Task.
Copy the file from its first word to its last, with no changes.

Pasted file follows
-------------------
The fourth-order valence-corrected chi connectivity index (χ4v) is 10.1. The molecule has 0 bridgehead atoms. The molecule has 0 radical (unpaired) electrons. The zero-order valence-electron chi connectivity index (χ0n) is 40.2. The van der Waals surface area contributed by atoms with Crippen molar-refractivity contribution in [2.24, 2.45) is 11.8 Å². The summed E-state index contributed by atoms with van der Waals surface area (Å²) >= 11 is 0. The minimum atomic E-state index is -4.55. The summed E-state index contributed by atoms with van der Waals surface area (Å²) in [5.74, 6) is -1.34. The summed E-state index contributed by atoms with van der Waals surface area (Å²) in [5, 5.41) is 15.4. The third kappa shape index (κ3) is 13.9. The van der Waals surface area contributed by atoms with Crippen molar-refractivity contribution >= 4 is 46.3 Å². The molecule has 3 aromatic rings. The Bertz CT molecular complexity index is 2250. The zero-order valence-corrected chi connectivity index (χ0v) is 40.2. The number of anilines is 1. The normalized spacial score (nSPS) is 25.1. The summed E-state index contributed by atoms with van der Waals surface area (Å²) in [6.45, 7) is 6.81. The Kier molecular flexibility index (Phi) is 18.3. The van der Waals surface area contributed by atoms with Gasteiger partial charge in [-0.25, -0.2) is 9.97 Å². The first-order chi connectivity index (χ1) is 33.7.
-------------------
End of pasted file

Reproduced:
The fourth-order valence-corrected chi connectivity index (χ4v) is 10.1. The molecule has 0 bridgehead atoms. The molecule has 0 radical (unpaired) electrons. The zero-order valence-electron chi connectivity index (χ0n) is 40.2. The van der Waals surface area contributed by atoms with Crippen molar-refractivity contribution in [2.24, 2.45) is 11.8 Å². The summed E-state index contributed by atoms with van der Waals surface area (Å²) >= 11 is 0. The minimum atomic E-state index is -4.55. The summed E-state index contributed by atoms with van der Waals surface area (Å²) in [5.74, 6) is -1.34. The summed E-state index contributed by atoms with van der Waals surface area (Å²) in [5, 5.41) is 15.4. The third kappa shape index (κ3) is 13.9. The van der Waals surface area contributed by atoms with Crippen molar-refractivity contribution >= 4 is 46.3 Å². The molecule has 3 aromatic rings. The Bertz CT molecular complexity index is 2250. The zero-order valence-corrected chi connectivity index (χ0v) is 40.2. The number of anilines is 1. The normalized spacial score (nSPS) is 25.1. The summed E-state index contributed by atoms with van der Waals surface area (Å²) in [6.45, 7) is 6.81. The Kier molecular flexibility index (Phi) is 18.3. The van der Waals surface area contributed by atoms with Gasteiger partial charge in [-0.25, -0.2) is 9.97 Å². The first-order chi connectivity index (χ1) is 33.7.